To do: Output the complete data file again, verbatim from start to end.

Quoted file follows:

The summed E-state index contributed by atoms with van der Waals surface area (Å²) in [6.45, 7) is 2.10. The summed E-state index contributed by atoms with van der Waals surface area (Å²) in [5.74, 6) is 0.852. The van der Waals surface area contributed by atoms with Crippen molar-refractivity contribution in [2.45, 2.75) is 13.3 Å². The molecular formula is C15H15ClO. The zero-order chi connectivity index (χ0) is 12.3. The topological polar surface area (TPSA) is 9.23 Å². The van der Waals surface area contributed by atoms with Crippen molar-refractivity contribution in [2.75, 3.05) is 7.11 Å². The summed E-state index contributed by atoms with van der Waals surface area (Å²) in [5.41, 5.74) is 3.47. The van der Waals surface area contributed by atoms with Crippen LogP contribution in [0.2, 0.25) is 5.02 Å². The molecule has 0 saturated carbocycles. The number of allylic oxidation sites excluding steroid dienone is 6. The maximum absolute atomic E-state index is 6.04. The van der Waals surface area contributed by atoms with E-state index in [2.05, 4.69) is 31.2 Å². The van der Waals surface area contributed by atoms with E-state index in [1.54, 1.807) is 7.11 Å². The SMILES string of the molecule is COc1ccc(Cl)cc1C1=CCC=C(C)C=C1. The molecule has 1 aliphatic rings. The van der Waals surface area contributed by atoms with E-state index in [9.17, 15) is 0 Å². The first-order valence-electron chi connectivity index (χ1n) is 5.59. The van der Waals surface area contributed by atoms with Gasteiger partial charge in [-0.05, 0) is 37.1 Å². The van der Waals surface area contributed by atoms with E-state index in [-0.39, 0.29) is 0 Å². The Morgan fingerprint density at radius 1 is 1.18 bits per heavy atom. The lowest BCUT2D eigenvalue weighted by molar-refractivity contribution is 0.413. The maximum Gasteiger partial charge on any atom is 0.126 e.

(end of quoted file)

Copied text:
The summed E-state index contributed by atoms with van der Waals surface area (Å²) in [6.45, 7) is 2.10. The summed E-state index contributed by atoms with van der Waals surface area (Å²) in [5.74, 6) is 0.852. The van der Waals surface area contributed by atoms with Crippen molar-refractivity contribution in [2.45, 2.75) is 13.3 Å². The molecular formula is C15H15ClO. The zero-order chi connectivity index (χ0) is 12.3. The topological polar surface area (TPSA) is 9.23 Å². The van der Waals surface area contributed by atoms with Crippen molar-refractivity contribution in [2.75, 3.05) is 7.11 Å². The summed E-state index contributed by atoms with van der Waals surface area (Å²) in [5.41, 5.74) is 3.47. The van der Waals surface area contributed by atoms with Crippen LogP contribution in [0.2, 0.25) is 5.02 Å². The molecule has 0 saturated carbocycles. The number of allylic oxidation sites excluding steroid dienone is 6. The maximum absolute atomic E-state index is 6.04. The van der Waals surface area contributed by atoms with E-state index in [2.05, 4.69) is 31.2 Å². The van der Waals surface area contributed by atoms with E-state index in [1.54, 1.807) is 7.11 Å². The SMILES string of the molecule is COc1ccc(Cl)cc1C1=CCC=C(C)C=C1. The molecule has 1 aliphatic rings. The van der Waals surface area contributed by atoms with E-state index in [9.17, 15) is 0 Å². The first-order valence-electron chi connectivity index (χ1n) is 5.59. The van der Waals surface area contributed by atoms with Gasteiger partial charge in [-0.05, 0) is 37.1 Å². The van der Waals surface area contributed by atoms with E-state index in [-0.39, 0.29) is 0 Å². The Morgan fingerprint density at radius 1 is 1.18 bits per heavy atom. The lowest BCUT2D eigenvalue weighted by molar-refractivity contribution is 0.413. The maximum Gasteiger partial charge on any atom is 0.126 e.